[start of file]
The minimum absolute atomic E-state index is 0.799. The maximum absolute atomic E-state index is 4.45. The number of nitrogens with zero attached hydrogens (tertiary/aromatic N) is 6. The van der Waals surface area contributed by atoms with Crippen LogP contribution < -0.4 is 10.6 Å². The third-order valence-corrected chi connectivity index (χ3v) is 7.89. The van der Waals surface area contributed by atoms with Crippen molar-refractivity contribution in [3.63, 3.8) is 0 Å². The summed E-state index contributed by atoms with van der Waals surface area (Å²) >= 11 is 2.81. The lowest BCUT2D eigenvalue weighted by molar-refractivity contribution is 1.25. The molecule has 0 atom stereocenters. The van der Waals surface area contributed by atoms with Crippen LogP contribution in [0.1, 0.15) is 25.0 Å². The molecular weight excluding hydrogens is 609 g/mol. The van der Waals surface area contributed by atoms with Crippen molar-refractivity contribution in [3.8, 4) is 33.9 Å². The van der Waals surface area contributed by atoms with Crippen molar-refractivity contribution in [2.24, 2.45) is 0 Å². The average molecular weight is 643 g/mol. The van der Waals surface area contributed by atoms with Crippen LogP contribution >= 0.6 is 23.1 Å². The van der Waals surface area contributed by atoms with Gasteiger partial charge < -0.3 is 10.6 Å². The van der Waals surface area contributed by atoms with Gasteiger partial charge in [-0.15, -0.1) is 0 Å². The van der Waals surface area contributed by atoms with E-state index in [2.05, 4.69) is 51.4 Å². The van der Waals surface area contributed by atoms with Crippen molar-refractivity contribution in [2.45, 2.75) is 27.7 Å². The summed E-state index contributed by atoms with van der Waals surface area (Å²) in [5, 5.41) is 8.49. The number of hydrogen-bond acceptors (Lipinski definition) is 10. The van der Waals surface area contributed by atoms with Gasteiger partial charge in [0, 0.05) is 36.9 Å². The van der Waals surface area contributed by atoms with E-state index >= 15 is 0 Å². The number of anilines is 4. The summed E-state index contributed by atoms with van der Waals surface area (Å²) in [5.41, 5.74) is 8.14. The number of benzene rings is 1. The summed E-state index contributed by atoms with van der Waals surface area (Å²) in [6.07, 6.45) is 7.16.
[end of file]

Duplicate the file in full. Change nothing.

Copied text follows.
The minimum absolute atomic E-state index is 0.799. The maximum absolute atomic E-state index is 4.45. The number of nitrogens with zero attached hydrogens (tertiary/aromatic N) is 6. The van der Waals surface area contributed by atoms with Crippen LogP contribution < -0.4 is 10.6 Å². The third-order valence-corrected chi connectivity index (χ3v) is 7.89. The van der Waals surface area contributed by atoms with Crippen molar-refractivity contribution in [3.63, 3.8) is 0 Å². The summed E-state index contributed by atoms with van der Waals surface area (Å²) >= 11 is 2.81. The lowest BCUT2D eigenvalue weighted by molar-refractivity contribution is 1.25. The molecule has 0 atom stereocenters. The van der Waals surface area contributed by atoms with Crippen LogP contribution in [0.1, 0.15) is 25.0 Å². The molecular weight excluding hydrogens is 609 g/mol. The van der Waals surface area contributed by atoms with Crippen molar-refractivity contribution in [3.8, 4) is 33.9 Å². The van der Waals surface area contributed by atoms with Crippen molar-refractivity contribution in [2.24, 2.45) is 0 Å². The average molecular weight is 643 g/mol. The van der Waals surface area contributed by atoms with Crippen LogP contribution >= 0.6 is 23.1 Å². The van der Waals surface area contributed by atoms with Gasteiger partial charge < -0.3 is 10.6 Å². The van der Waals surface area contributed by atoms with Gasteiger partial charge in [-0.15, -0.1) is 0 Å². The van der Waals surface area contributed by atoms with E-state index in [2.05, 4.69) is 51.4 Å². The van der Waals surface area contributed by atoms with Crippen molar-refractivity contribution in [2.45, 2.75) is 27.7 Å². The summed E-state index contributed by atoms with van der Waals surface area (Å²) in [5, 5.41) is 8.49. The number of hydrogen-bond acceptors (Lipinski definition) is 10. The van der Waals surface area contributed by atoms with Gasteiger partial charge in [0, 0.05) is 36.9 Å². The van der Waals surface area contributed by atoms with E-state index >= 15 is 0 Å². The number of anilines is 4. The summed E-state index contributed by atoms with van der Waals surface area (Å²) in [5.41, 5.74) is 8.14. The number of benzene rings is 1. The summed E-state index contributed by atoms with van der Waals surface area (Å²) in [6.07, 6.45) is 7.16.